Ellsworth’s creative economy is growing, Romano said.
“A big part of that is how it’s evolved naturally,” she said. “As the economy gets better, we have a lot of artists who feel they want to get out of their home studios, maybe open their door and teach a workshop and have studio sales. So we have a lot of artists who are starting to populate the downtown’s second stories or side streets, or are renting space from other artists who have buildings like I do.”
The downtown in general is evolving as a vibrant spot, she said. Newer businesses include the restaurant 86 this!; Heidi Stanton-Drew’s Artful Aide, which serves artists and arts organizations; Elizabeth’s, a boutique at the former long-time location of the Grasshopper Shop; Fogtown Brewing Co.; Sage Moon Apothecary; a candy store called Sugar Mags; The Pop Co., which makes bags for pet items and personal supplies; Melissa’s Maine Made; Airline Brewing Co.; Northern Lights Dance studio; Nisa Jewelry Studio; Mother’s Mud Clay Studio; Alchemist Salon, a hair salon; and Serendib, an Indian and Sri Lankan restaurant.
“There are a lot of exciting things happening here,” she said.

Romano is also executive director of Heart of Ellsworth, which until three years ago was formerly the Downtown Ellsworth Association. She was hired as executive director in 2015 and oversaw the organization’s transition from a 501(c)(6) business association dependent on member revenue to a 501(c)(3) nonprofit able to accept contributions and grants.
“We received our IRS determination last July, so we’ve been busy writing grants and raising money to bolster our organization,” she said.
Heart of Ellsworth is “leading with the creative economy,” she said. “We’re trying to uncover artists in Ellsworth who have studios downtown but don’t have a shingle out.”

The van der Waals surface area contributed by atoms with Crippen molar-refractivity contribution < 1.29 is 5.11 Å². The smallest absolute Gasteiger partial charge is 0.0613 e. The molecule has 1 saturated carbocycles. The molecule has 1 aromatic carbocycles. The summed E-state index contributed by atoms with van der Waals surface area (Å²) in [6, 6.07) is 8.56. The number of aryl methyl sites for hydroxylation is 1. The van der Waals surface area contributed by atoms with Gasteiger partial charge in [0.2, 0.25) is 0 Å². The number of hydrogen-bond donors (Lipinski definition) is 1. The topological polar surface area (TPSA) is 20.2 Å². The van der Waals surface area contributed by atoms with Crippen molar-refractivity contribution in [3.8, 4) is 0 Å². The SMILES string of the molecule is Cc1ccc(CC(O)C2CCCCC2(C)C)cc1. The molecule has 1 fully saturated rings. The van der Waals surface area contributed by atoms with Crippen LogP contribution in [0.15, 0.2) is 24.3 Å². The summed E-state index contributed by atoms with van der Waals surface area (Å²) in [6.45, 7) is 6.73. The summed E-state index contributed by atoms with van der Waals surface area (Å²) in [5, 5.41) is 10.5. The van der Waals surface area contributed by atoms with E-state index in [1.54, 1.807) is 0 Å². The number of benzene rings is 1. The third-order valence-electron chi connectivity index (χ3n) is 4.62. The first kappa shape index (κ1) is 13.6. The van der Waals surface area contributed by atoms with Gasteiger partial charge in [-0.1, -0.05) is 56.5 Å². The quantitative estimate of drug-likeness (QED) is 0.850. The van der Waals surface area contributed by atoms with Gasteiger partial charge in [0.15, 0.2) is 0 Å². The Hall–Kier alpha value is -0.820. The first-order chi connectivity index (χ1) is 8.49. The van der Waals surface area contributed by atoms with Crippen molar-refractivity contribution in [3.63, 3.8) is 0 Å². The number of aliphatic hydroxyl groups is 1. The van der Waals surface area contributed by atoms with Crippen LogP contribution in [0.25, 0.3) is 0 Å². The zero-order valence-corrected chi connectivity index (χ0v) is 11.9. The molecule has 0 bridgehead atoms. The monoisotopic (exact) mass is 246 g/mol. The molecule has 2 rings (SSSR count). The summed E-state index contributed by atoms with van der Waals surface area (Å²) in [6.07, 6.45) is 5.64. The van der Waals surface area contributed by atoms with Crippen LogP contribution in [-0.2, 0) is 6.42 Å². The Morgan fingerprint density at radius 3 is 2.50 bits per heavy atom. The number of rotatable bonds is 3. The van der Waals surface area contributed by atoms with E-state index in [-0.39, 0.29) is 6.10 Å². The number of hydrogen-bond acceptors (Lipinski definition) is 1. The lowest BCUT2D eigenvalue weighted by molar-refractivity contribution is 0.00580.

Heart of Ellsworth initiatives include the upcoming “Art of Ellsworth” event on Oct. 11-14 in conjunction with the Maine Crafts Association Maine Crafts Weekend, with guest speaker Abbe Levin from the Maine Office of Tourism.
The organization’s initiatives are aimed at revitalizing the downtown, creating events and in general promoting economic development in the downtown, she said. Examples of activities include a festival called Taste of Ellsworth.
“We just had our second year’s event this past June,” she said. “We grew that program this year by 86% over the first year.” For the event, the city shut down a side street. The event hosted 14 area eateries, a beer tent and bands.
“We sold out both years,” Romano said.
Other initiatives include “community conversations,” designed to involve community members and engages municipalities. Heart of Ellsworth chooses topics like a discussion scheduled for September about downtown living, with a panel discussion that will include the Maine Historic Preservation Commission.
For that event, “Heart of Ellsworth will try to rally all of the building owners who have second-story vacancies, to try to get them to understand options for transforming spaces into living space,” she said. “We want to get second-story living happening downtown. We believe, as an organization, that will be the ultimate economic driver to the downtown being vibrant and active. Additionally it’s another answer to the region's housing shortage.”
(KoT) will host a “welcome” party open to the public Aug. 23, from 4-7 p.m.
For more information about (KoT), email Romano at cara@kotcontemporarycraft.com or visit www.kotcontemporarycraft.com/.